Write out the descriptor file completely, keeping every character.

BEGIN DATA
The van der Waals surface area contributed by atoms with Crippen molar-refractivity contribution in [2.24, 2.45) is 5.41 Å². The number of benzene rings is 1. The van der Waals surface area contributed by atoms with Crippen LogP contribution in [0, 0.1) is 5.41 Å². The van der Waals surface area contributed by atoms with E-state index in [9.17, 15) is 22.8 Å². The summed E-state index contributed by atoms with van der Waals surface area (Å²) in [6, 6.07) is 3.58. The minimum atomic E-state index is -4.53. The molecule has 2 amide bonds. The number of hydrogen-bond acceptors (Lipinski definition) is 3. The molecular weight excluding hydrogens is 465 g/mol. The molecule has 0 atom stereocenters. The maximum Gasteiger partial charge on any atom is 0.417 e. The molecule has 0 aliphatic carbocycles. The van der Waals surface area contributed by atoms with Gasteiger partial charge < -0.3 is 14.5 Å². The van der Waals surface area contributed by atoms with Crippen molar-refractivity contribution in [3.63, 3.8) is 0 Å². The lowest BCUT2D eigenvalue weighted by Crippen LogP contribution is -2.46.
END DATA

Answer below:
The van der Waals surface area contributed by atoms with Crippen molar-refractivity contribution in [2.24, 2.45) is 5.41 Å². The number of benzene rings is 1. The van der Waals surface area contributed by atoms with Crippen LogP contribution in [0, 0.1) is 5.41 Å². The van der Waals surface area contributed by atoms with E-state index in [9.17, 15) is 22.8 Å². The summed E-state index contributed by atoms with van der Waals surface area (Å²) in [6, 6.07) is 3.58. The minimum atomic E-state index is -4.53. The molecule has 2 amide bonds. The number of hydrogen-bond acceptors (Lipinski definition) is 3. The molecular weight excluding hydrogens is 465 g/mol. The molecule has 0 atom stereocenters. The maximum Gasteiger partial charge on any atom is 0.417 e. The molecule has 0 aliphatic carbocycles. The van der Waals surface area contributed by atoms with Gasteiger partial charge < -0.3 is 14.5 Å². The van der Waals surface area contributed by atoms with Crippen molar-refractivity contribution in [3.63, 3.8) is 0 Å². The lowest BCUT2D eigenvalue weighted by Crippen LogP contribution is -2.46.